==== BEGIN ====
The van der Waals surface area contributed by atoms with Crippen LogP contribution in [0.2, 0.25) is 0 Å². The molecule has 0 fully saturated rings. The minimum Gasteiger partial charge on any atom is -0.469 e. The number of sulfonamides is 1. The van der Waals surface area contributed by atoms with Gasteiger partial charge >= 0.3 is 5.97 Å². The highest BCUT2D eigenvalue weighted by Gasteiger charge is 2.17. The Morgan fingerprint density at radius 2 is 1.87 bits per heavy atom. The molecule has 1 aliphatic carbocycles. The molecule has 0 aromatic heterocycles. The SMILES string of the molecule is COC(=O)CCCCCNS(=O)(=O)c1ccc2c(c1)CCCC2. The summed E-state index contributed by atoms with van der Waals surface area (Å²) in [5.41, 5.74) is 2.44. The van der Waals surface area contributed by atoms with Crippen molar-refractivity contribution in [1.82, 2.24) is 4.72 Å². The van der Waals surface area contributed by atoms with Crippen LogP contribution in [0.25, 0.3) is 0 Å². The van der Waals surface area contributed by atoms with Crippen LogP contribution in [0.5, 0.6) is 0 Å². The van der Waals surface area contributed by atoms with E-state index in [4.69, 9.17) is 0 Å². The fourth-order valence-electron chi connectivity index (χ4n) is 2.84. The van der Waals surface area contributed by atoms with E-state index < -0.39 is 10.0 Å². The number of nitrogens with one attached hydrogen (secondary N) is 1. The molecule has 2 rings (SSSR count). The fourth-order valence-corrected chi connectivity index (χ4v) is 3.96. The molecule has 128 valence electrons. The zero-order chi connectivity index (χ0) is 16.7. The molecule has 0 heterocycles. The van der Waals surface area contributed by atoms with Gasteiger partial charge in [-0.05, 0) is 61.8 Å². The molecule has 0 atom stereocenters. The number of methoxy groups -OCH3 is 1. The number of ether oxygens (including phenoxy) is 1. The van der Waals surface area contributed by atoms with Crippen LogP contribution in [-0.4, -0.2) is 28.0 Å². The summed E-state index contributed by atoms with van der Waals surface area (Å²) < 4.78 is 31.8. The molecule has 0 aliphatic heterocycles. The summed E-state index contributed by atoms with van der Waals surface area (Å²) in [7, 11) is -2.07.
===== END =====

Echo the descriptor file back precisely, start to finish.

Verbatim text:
The van der Waals surface area contributed by atoms with Crippen LogP contribution in [0.2, 0.25) is 0 Å². The molecule has 0 fully saturated rings. The minimum Gasteiger partial charge on any atom is -0.469 e. The number of sulfonamides is 1. The van der Waals surface area contributed by atoms with Gasteiger partial charge >= 0.3 is 5.97 Å². The highest BCUT2D eigenvalue weighted by Gasteiger charge is 2.17. The Morgan fingerprint density at radius 2 is 1.87 bits per heavy atom. The molecule has 1 aliphatic carbocycles. The molecule has 0 aromatic heterocycles. The SMILES string of the molecule is COC(=O)CCCCCNS(=O)(=O)c1ccc2c(c1)CCCC2. The summed E-state index contributed by atoms with van der Waals surface area (Å²) in [5.41, 5.74) is 2.44. The van der Waals surface area contributed by atoms with Crippen molar-refractivity contribution in [1.82, 2.24) is 4.72 Å². The van der Waals surface area contributed by atoms with Crippen LogP contribution in [0.25, 0.3) is 0 Å². The van der Waals surface area contributed by atoms with Crippen LogP contribution in [0.5, 0.6) is 0 Å². The van der Waals surface area contributed by atoms with E-state index in [4.69, 9.17) is 0 Å². The fourth-order valence-electron chi connectivity index (χ4n) is 2.84. The van der Waals surface area contributed by atoms with E-state index < -0.39 is 10.0 Å². The number of nitrogens with one attached hydrogen (secondary N) is 1. The molecule has 2 rings (SSSR count). The fourth-order valence-corrected chi connectivity index (χ4v) is 3.96. The molecule has 128 valence electrons. The zero-order chi connectivity index (χ0) is 16.7. The molecule has 0 heterocycles. The van der Waals surface area contributed by atoms with Gasteiger partial charge in [-0.05, 0) is 61.8 Å². The molecule has 0 atom stereocenters. The number of methoxy groups -OCH3 is 1. The number of ether oxygens (including phenoxy) is 1. The van der Waals surface area contributed by atoms with Crippen LogP contribution in [-0.4, -0.2) is 28.0 Å². The summed E-state index contributed by atoms with van der Waals surface area (Å²) < 4.78 is 31.8. The molecule has 0 aliphatic heterocycles. The summed E-state index contributed by atoms with van der Waals surface area (Å²) in [7, 11) is -2.07.